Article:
Mumbai college denies admission to open school student, NGO alleges discrimination | mumbai news | Hindustan Times
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Mumbai college denies admission to open school student, NGO alleges discrimination

Mumbai city news: The principal said that the college prefers regular students over those who appear privately for Class 12 examination.

mumbai Updated: Jul 04, 2017 09:31 IST
Picture for representation
Picture for representation(HT File)

A Mumbai-based non-governmental organisation has accused a South Mumbai college of denying admission to a student with learning disability on the grounds that the student took Class 12 exam at National Institute of Open Schooling (NIOS) instead of a regular college.

According to Child Reach, the NGO, the student, whose identity wasn’t revealed, and her parents were turned away by KC College in Churchgate although the student’s name was in the third merit list of BA.

“The student was refused admission and spoken to rudely. The student was disheartened and went home in tears. Parents were not allowed to be with her in the office when she had to get her admission form signed by the authority,” said Priya Deshpande, founder member of Child Reach.

College principal Hemlata Bagla claimed ignorance about the incident but said that the college prefers regular students over those who appear privately for Class 12 examination.

“We first admit the regular students and there is any vacant seat, private candidates are admitted. This is because the students may not have studied in Class 11 and may have directly appeared for Class 12 exam,” she said, adding that the college also defers admission of students who take a break after Class 12 examination.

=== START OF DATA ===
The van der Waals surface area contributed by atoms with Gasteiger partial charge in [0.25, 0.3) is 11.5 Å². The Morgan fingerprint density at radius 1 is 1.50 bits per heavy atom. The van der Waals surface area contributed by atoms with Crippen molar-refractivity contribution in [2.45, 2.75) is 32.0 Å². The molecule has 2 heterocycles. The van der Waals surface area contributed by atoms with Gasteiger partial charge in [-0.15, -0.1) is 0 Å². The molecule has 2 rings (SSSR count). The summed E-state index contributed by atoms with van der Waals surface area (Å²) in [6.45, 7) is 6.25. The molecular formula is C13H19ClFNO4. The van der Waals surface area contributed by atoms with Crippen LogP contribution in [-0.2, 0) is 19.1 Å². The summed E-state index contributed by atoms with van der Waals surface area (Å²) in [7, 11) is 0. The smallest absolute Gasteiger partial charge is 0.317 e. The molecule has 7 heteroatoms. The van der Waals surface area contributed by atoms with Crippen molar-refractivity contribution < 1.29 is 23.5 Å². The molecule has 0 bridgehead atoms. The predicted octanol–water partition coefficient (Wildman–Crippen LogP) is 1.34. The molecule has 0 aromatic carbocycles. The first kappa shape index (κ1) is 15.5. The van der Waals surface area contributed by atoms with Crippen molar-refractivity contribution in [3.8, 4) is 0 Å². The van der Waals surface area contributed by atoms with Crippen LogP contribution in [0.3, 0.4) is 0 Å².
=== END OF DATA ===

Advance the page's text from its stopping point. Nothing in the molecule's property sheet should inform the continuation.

KC College is not the only higher education institute in the city to have such a policy.

Ashok Wadia, principal of Jai Hind College in Churchgate, said they also prefer regular students. “Many a times, students don’t have the necessary background for a course. They wouldn’t have studied some important subjects. In such cases, we counsel the students and make them understand that they may not be able to cope up with the degree course. The colleges have the discretion to decide whether to admit a student,” he said.

However, Parag Thakker, principal of HR College, also in Churchgate, said that it the decision is discriminatory. “If they make it to the merit list, we have to admit them,” he said.

An official from the University of Mumbai (MU) said it accepts students from all the boards, including NIOS, without any preference. “It’s wrong to deny admission to a student on the basis of their board. The aggrieved student must approach the university Student Grievance Redressal Cell to resolve the matter,” he said.

MA Khan, MU registrar, said, “If a college denies admission to a meritorious student, they must have a valid reason. There must be no discrimination among students from regular boards, but NIOS students may not have been subjected to the same level of testing as students from other boards. The university has decentralised the admission process. There’s a thin line of admission rules around which the colleges are deciding the matters. However, if someone complains, we will look into it.”